Summertime means a break from routine. Less time spent in childcare or pre-school, a relaxing of bedtime, visits to grandparents and cousins. These are all valuable and restful experiences for young children, or at least they can be if you plan well! But there is one school-rule that you should not ignore during your child’s time away from the classroom – summer reading.

Read every day!

A German proverb that I stumbled on says it nicely: “Little and often makes a lot in time.” Just a little time spent with books, every day of the year, will produce a child who reads well, speaks fluently, scores nicely on standardized tests, and thinks clearly. That’s a pretty significant payoff for a small investment, don’t you think? Use this pull-out for ideas for each of the 12 weeks of summer. Most of all, have fun together with books.


June, Week One

Join a story hour or book club at the public library. Decorate a special tote bag for your child to use just to hold his or her library books. Try puff paints, glitter, and felt to create a nifty tote that will keep your library books dry and separate from other books.


June, Week Two

Read The Never Forgotten Doll from the series ”Chicken Soup for Little Souls”. Summertime offers quiet one on one time in which parents and children can talk about values and virtues, which is what this book and others in the series showcases. Visit a rest-home together and drop off magazines and large-print books that older folks might find entertaining.


June, Week Three

Check out a book about cooking from the library. Pick out a simple recipe and make it together. Here’s one to start with. It is lowfat and easy enough for a four-year-old to handle. 1) Select a reduced-fat cookie crust. 2) Mix 1 eight-ounce whipped topping (fat free) with 2 small containers of any flavor yogurt. 3) Pour into cookie crust 4) Decorate with fruit, sprinkles, or jellybeans. My favorite: coffee yogurt with chocolate chips! My children prefer strawberry yogurt with rainbow sprinkles!


June, Week Four

Make a pitcher of lemonade and sit on the porch together to read from The Children’s Book of Verse, a collection of classic verse by Exter Books, with illustrations by Eileen Fitzpatrick Berry. My favorite: “The Land of Storybooks” by Robert Lewis Stevenson.


July, Week One

Visit the library to find a book that contains authentic reproductions of the Declaration of Independence. Let your child examine the print and talk about some of the “funny words”. The message is that we celebrate the 4th of July for a reason…. our freedom from tyranny!


July, Week Two

Read the pop-up book, How Many bugs in a Box? This neat, interactive counting book by David A. Carter is delightful, and teaches important basic counting skills. One night, look for fireflies and save them in a jar, just for a little while. Count them and then let them go.


July, Week Three

Collect a few post cards from your hometown. Read about the historic sites or the beautiful garden or the biggest watermelon ever grown. Let your child know that your town is important! Let your child start a postcard collection, slipping them into photo-sleeves in an album and writing down the date of the acquisition! Put out the word that your child is a collector and watch his or her delight as the daily mail arrives.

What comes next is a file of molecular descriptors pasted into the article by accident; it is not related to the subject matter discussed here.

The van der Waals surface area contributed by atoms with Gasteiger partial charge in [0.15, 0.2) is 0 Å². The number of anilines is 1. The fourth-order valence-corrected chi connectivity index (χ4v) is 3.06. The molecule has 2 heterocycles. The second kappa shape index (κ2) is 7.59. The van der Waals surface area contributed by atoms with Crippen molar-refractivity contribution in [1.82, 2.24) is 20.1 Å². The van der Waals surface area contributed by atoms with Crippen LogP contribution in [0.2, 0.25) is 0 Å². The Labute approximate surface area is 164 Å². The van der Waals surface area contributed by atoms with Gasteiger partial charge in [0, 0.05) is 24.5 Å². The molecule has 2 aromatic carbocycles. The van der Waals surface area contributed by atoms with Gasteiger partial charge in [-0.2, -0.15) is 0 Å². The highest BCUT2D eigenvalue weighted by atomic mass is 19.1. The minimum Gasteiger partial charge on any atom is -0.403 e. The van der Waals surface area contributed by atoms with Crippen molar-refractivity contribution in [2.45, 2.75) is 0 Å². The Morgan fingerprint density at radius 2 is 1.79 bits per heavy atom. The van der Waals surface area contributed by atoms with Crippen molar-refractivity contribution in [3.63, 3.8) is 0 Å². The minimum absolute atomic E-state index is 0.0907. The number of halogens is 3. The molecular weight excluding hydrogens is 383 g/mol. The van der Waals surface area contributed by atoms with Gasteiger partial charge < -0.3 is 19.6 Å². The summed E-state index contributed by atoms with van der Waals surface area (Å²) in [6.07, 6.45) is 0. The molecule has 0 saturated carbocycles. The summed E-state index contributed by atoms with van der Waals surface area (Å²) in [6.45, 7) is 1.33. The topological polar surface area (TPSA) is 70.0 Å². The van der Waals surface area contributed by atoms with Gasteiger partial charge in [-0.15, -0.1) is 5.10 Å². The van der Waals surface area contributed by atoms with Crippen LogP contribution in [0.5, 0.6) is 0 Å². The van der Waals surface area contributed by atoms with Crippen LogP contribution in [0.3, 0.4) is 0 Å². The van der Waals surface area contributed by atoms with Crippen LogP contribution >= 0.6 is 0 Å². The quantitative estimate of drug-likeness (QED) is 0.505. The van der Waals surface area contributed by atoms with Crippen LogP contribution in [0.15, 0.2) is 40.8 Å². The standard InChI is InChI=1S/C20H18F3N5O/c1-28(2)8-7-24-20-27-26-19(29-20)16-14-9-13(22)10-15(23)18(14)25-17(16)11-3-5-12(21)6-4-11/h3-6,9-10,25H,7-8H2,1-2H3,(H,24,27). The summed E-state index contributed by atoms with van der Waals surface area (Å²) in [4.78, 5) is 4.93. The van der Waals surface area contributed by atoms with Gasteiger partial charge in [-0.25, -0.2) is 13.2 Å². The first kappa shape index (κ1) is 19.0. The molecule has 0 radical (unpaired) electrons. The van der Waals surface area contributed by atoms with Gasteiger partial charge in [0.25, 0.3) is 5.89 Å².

July, Week Four

Read the Caldecott award-winning Miss Rumphius, by Barbara Cooney. The artwork is incredible, that’s why it snagged this prestigious award, but the message is equally compelling. How can we make the world a more beautiful place?


August, Week One

Start reading aloud from the chapter book, Charlotte’s Web or Babe the Gallant Pig. Read a chapter each day of the month, and then celebrate with popcorn and a home video of the story at the end of the month.


August, Week Two

Sit outside in the evening a watch the phases of the moon together. Ask children to express their observations verbally or to keep a simple science notebook with pictures of what they see. Read aloud from the picture book Happy Birthday Moon, by Frank Asch.


August, Week Three

Select a classic fairy tale such as “Goldilocks and the three Bears” or a folktale from a culture that your family enjoys learning about and read the story together. Then, make spoon puppets of some of the characters. I like to go to the “dollar store” and pick up a pack of wooden spoons, craft materials and glue for this project. You can probably find what you need in your own kitchen or garage. Dry pasta makes great hair or bowties for spoon puppets!


August, Week Four

Celebrate the last week of summer with a reading of Eric Carle’s The Very Quiet Cricket. If you live in the city, you might have to use your imagination, but in the suburbs or country, cricket music abounds in late summer. What do you think the crickets are saying….could it be “goodbye summer”?


About the Author:  Dr. Linda Karges-Bone is the author of 34 books including “Rich Brain, Poor Brain: Bridging Social and Synaptic Gaps in Schools” and has given keynotes and training in 45 states. Her consulting firm “Education InSite” is a leader in educational training.

If you would like additional information on the benefits of summer reading, you can learn more about ways to reduce the summer slide. If you are interested in learning more about how to build a summer schedule, you can enroll in the Professional Nanny program at the Nanny Institute which is approved for the US Nanny Association Certified Professional Nanny Credential.